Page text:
Section 5: Staff & Instructors
1. President: one person, who presides over all meetings.
2. Vice presidents: two people, who assist in managing the Jingwu Association, meet with the president, and act on his behalf in his absence.
3. Directors: no specific number of directors. They are appointed by the president based on their enthusiasm for assisting in all affairs.
4. Heads of general affairs: two people, who stay at the Jingwu Association and organize all meetings.
5. Secretaries: eight people, manage documents and correspondence.
6. Bookkeepers: two people, who are in charge of keeping track of all funds that come in and go out.
7. Examiners: four people, who examine public opinion of the Jingwu Association, from people of all walks of life, in order to constantly improve what is offered here.
8. Head of business affairs: six people, who manage all business matters.
9. Physicians: three people, who are in charge of hygiene and medical treatment.
10. Customs officers: four people, who manage the borrowing of all equipment and the maintaining of a sanitary environment.
11. Disciplinary officers: four people, who keep an eye on the behavior of the members.
Martial Arts Department: one department head, who manages all martial arts affairs, and sends his orders to all martial arts instructors, both within the main location and to all other branches and locations, and they will all accept his orders and reassignments.
There is no specific number of martial arts directors. Regardless of where they are coming from, whatever branch in another province or whatever location or club in another part of Shanghai, instructors will all address them as “director”.
There is no specific number of martial arts instructors. They will receive their teaching assignments from the department head, accept orders from the directors, are answerable to the main Jingwu headquarters, and are appointed by the department head.
Encouragement Club: two directors, elected from within the club.
Exemplary Women Team: two directors, appointed by the department head on the basis of who demonstrates the highest ethical integrity.
Walking Club: one director, elected from within the club.
Weapons: four directors, appointed by the department head.
Sleeve darts: one director, appointed by the department head.
Archery: one director, appointed by the department head.
Valiant Warriors Club: one general instructor, appointed or nominated by the department head.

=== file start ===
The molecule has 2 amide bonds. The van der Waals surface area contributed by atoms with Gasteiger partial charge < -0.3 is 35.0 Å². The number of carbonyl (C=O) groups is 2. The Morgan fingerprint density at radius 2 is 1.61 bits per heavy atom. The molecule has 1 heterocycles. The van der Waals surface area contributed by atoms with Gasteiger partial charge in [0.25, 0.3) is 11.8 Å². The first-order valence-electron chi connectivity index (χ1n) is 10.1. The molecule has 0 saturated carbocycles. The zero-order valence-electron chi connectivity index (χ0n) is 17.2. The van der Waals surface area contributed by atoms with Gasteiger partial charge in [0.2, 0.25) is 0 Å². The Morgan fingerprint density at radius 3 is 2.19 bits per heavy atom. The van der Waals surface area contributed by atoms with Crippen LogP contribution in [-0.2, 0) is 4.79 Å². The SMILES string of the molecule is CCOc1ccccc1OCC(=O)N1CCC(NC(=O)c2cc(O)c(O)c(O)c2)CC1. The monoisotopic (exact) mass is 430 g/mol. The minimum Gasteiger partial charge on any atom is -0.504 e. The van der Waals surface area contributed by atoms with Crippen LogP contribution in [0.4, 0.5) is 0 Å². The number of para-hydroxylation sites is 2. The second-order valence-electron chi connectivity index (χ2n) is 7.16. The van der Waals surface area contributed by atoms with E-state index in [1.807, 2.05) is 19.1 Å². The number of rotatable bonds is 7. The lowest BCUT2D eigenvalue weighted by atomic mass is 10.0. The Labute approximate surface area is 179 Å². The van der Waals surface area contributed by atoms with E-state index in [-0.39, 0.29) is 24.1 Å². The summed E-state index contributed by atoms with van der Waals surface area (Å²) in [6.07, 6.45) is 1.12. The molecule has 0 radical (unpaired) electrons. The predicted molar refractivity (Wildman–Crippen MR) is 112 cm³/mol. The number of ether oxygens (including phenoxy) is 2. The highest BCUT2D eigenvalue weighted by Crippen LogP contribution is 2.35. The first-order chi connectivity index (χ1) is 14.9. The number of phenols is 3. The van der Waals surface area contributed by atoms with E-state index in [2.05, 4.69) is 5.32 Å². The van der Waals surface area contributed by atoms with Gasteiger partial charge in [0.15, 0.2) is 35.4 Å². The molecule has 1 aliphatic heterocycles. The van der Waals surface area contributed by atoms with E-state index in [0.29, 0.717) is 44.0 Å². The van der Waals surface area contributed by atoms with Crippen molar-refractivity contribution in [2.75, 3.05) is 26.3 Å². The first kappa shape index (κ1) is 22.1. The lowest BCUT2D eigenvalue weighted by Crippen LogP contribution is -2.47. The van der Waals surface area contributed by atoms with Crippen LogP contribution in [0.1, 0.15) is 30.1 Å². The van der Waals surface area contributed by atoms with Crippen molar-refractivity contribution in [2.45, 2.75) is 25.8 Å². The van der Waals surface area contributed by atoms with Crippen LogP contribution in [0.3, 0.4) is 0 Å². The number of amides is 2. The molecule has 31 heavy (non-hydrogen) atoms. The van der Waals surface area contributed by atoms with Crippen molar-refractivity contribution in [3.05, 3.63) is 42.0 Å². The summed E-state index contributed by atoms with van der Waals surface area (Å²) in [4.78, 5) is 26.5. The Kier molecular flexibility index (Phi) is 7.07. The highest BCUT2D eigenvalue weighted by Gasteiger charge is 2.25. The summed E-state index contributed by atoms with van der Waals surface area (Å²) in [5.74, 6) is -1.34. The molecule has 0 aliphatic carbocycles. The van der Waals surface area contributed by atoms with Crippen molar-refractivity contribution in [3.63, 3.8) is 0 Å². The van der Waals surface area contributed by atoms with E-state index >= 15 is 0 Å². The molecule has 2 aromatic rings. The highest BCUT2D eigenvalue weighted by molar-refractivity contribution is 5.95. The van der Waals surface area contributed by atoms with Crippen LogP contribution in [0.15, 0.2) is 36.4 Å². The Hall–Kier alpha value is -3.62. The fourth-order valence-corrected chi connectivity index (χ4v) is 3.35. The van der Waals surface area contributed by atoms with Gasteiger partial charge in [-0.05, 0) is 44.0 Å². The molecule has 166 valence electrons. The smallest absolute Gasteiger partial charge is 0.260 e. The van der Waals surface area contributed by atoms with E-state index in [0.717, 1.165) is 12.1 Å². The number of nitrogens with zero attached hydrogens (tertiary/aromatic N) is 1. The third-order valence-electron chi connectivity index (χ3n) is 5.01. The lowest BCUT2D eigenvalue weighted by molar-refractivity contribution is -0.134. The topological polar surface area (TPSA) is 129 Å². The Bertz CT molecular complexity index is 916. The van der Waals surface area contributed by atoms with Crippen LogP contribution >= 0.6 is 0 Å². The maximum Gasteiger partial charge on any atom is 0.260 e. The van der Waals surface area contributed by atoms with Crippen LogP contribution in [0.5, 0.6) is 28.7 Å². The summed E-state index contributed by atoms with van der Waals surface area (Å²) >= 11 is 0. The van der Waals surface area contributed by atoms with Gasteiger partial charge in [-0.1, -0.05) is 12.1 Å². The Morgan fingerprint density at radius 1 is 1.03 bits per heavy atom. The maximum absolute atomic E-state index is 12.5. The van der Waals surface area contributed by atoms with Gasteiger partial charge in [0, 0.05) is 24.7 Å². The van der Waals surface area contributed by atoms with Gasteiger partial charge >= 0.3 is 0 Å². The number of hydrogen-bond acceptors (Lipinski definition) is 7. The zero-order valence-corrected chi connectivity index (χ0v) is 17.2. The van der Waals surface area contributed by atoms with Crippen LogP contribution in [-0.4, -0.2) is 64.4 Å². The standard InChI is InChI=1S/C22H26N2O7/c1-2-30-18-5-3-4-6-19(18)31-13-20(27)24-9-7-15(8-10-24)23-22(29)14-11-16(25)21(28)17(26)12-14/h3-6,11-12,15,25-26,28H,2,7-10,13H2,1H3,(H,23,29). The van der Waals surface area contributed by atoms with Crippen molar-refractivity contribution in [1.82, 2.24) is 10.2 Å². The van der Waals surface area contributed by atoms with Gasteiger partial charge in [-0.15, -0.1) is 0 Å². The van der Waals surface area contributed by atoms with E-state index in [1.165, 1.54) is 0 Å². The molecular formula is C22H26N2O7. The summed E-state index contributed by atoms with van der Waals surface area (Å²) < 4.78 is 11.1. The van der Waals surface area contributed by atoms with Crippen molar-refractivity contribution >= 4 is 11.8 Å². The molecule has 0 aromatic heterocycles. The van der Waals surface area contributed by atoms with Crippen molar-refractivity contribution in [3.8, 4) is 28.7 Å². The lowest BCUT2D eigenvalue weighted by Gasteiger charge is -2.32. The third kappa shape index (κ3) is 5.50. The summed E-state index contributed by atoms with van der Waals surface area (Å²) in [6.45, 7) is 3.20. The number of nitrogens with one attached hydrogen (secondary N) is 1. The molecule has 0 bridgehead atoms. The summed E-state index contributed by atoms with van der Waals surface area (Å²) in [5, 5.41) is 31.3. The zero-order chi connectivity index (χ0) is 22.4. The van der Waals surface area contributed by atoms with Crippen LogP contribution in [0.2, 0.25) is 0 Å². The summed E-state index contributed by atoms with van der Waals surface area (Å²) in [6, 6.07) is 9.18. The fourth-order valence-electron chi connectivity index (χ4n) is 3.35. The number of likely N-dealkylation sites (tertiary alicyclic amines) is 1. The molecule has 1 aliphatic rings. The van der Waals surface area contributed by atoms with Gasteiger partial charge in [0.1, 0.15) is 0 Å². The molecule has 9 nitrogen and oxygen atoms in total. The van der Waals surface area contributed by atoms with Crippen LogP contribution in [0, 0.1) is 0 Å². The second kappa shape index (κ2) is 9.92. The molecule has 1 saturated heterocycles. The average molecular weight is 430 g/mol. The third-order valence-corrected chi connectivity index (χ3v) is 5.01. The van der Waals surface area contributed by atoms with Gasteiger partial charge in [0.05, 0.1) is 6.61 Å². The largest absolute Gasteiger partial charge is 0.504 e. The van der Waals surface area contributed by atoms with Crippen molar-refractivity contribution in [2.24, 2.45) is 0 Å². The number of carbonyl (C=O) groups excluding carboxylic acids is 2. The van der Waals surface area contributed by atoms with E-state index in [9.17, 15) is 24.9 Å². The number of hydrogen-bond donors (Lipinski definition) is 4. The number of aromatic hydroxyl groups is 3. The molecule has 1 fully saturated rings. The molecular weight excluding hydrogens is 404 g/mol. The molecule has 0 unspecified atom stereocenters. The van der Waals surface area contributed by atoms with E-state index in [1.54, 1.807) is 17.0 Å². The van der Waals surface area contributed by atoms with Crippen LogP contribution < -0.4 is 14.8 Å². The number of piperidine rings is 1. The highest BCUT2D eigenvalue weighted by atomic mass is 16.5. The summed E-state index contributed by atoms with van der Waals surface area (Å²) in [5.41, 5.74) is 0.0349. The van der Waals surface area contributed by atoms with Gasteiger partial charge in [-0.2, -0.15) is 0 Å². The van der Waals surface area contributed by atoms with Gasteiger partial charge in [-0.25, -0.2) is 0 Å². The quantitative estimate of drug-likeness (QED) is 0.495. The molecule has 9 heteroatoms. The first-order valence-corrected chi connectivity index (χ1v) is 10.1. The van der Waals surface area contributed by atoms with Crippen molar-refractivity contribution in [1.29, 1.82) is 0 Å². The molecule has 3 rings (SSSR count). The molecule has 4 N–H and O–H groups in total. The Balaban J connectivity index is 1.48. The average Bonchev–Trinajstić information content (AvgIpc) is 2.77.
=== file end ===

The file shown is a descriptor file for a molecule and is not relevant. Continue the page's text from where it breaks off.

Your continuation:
(Within the Valiant Warriors Club are also five teams – red, yellow, blue, white, black –
each of which elect their own team captains.)
Martial arts publishing department: no specific number of editors.
Army Drill Department: one department head, no specific number of instructors.
Supplies: one director.
Armaments: one director.
Military music: one director.
Literary Studies Department: one department head.
Chinese language: no specific number of instructors.
English language: no specific number of instructors.
Painting: no specific number of instructors.
Accounting: no specific number of instructors.
Mandarin: one instructor.
Typewriting class: one director.
Photographic studies: one director, two instructors (who will also give instruction in making films).
Debating team: one director.
Books & periodicals: four directors.
Calligraphy class: two directors (one for Chinese calligraphy, one for English calligraphy).
Calligraphy class [Medicine class]: one inspector, no specific number of directors for either Chinese medicine or Western medicine.
Recreational Activities Department: one department head
Beijing opera: one instructor.
Western stringed instruments: one instructor.
Brass instruments: one instructor.
Beijing opera: one director.
Cantonese opera: two directors.
Game hunting: two directors.
Soccer: four directors.
Tennis: four directors.
Shot put & discus: one director.
Billiards: one director.
Basketball: one director.
Balancing platform & vaulting horse: one director.
Skating: one director.
Zip-lining: one director.
Javelin: one director.
Horizontal bar / rings & rope swings: no specific number of directors.
All staff positions, except for the roles of president and vice president, are elected from among the members of the Jingwu Association. Those who serve dutifully in their position for a full year are eligible to be renewed for a second term.
Section 6: Tuition
Special membership: 2 yuan per month, 8 yuan per six months, or 12 yuan per year, half price for ages sixteen and below. Ordinary membership: 2 yuan per six months. Limited summer membership: 1 yuan per six weeks. All fees are to be paid at the accounting office.
Section 7: Courses
1. Activities of the martial arts department:
– boxing sets
– weapon sets
– two-person sets (i.e. performing techniques)
– internal training (i.e. moving energy)
– sleeve darts
2. Activities of the army drill department:
– army formation drill
– field operations
– firing at targets with air rifles
– military music
– military science
3. Activities of the literary studies department:
– study of various physical education books and periodicals
– Chinese and English language night classes
4. Activities of the recreation department:
– shot put
– horizontal bar
– rings and rope swings
– balancing platform
– vaulting horse
– game hunting
– music (divided into Western music, Beijing opera, and Cantonese opera)
List of Boxing Arts
Boxing Arts from the Area of the Yellow River Basin
1. Boxing sets:
Dragon & Tiger Postures
Black Tiger Boxing
Second Son’s Boxing Set
Serpent Slayer Boxing
Blue Dragon Boxing
Drunken Eight Immortals
Swinging-Kicks Boxing Set
Small Tying Boxing
Fifth Tiger’s Boxing
Fifth Tiger’s Boxing Set
Sun Bin Boxing
Spread & Strike Boxing
Ten-Line Walking Boxing
Eagle Claw Fifty-Line Continuous Boxing
Great Hero Boxing
Lesser Hero Boxing
Greater Cotton-Palms Boxing
Lesser Cotton-Palms Boxing
(These are all solo sets.)
String of Beads
Fifth Son’s Boxing Set
Hundred and Eight Techniques
Two-Person Kicking Set